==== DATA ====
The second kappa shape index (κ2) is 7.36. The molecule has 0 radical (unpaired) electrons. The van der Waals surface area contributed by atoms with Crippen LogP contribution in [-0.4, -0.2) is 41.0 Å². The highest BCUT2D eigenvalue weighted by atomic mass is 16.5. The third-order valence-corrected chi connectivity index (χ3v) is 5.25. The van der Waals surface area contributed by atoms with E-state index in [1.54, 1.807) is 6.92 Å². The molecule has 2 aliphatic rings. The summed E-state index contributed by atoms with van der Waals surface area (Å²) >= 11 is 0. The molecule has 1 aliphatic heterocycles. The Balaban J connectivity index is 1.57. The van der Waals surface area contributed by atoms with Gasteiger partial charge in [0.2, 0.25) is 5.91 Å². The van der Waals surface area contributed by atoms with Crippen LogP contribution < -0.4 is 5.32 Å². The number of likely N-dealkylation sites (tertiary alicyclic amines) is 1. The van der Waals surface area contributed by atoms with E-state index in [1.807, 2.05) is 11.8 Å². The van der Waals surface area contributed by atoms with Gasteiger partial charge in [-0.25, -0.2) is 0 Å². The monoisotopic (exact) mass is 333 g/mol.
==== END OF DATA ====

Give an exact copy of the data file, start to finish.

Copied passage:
The second kappa shape index (κ2) is 7.36. The molecule has 0 radical (unpaired) electrons. The van der Waals surface area contributed by atoms with Crippen LogP contribution in [-0.4, -0.2) is 41.0 Å². The highest BCUT2D eigenvalue weighted by atomic mass is 16.5. The third-order valence-corrected chi connectivity index (χ3v) is 5.25. The van der Waals surface area contributed by atoms with E-state index in [1.54, 1.807) is 6.92 Å². The molecule has 2 aliphatic rings. The summed E-state index contributed by atoms with van der Waals surface area (Å²) >= 11 is 0. The molecule has 1 aliphatic heterocycles. The Balaban J connectivity index is 1.57. The van der Waals surface area contributed by atoms with Gasteiger partial charge in [0.2, 0.25) is 5.91 Å². The van der Waals surface area contributed by atoms with Crippen LogP contribution < -0.4 is 5.32 Å². The number of likely N-dealkylation sites (tertiary alicyclic amines) is 1. The van der Waals surface area contributed by atoms with E-state index in [1.807, 2.05) is 11.8 Å². The van der Waals surface area contributed by atoms with Gasteiger partial charge in [-0.25, -0.2) is 0 Å². The monoisotopic (exact) mass is 333 g/mol.